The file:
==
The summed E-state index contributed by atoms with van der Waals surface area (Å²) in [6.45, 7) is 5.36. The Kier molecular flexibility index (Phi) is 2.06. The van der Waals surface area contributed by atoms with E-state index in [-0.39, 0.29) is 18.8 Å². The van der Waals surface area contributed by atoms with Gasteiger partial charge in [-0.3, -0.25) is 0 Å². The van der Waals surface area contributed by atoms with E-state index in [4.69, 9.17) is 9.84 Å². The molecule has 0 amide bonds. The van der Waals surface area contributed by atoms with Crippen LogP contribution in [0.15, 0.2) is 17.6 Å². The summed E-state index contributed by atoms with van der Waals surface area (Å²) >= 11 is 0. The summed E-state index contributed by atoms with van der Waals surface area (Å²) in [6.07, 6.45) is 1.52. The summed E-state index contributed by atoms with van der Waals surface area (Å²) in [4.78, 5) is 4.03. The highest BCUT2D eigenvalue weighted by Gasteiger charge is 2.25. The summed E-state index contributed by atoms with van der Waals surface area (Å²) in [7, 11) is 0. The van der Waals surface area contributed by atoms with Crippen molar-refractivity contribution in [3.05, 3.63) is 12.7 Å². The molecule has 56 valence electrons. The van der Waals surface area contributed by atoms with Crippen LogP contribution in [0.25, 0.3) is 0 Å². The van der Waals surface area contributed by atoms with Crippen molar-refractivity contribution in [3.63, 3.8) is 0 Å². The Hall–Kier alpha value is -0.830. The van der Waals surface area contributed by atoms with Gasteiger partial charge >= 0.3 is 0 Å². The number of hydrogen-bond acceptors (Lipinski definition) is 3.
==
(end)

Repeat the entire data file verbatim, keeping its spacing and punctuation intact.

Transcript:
The summed E-state index contributed by atoms with van der Waals surface area (Å²) in [6.45, 7) is 5.36. The Kier molecular flexibility index (Phi) is 2.06. The van der Waals surface area contributed by atoms with E-state index in [-0.39, 0.29) is 18.8 Å². The van der Waals surface area contributed by atoms with Gasteiger partial charge in [-0.3, -0.25) is 0 Å². The van der Waals surface area contributed by atoms with E-state index in [4.69, 9.17) is 9.84 Å². The molecule has 0 amide bonds. The van der Waals surface area contributed by atoms with Crippen LogP contribution in [0.15, 0.2) is 17.6 Å². The summed E-state index contributed by atoms with van der Waals surface area (Å²) >= 11 is 0. The summed E-state index contributed by atoms with van der Waals surface area (Å²) in [6.07, 6.45) is 1.52. The summed E-state index contributed by atoms with van der Waals surface area (Å²) in [4.78, 5) is 4.03. The highest BCUT2D eigenvalue weighted by Gasteiger charge is 2.25. The summed E-state index contributed by atoms with van der Waals surface area (Å²) in [7, 11) is 0. The van der Waals surface area contributed by atoms with Crippen molar-refractivity contribution in [3.05, 3.63) is 12.7 Å². The molecule has 56 valence electrons. The van der Waals surface area contributed by atoms with Crippen LogP contribution in [0.25, 0.3) is 0 Å². The van der Waals surface area contributed by atoms with Crippen molar-refractivity contribution in [3.63, 3.8) is 0 Å². The Hall–Kier alpha value is -0.830. The van der Waals surface area contributed by atoms with Gasteiger partial charge >= 0.3 is 0 Å². The number of hydrogen-bond acceptors (Lipinski definition) is 3.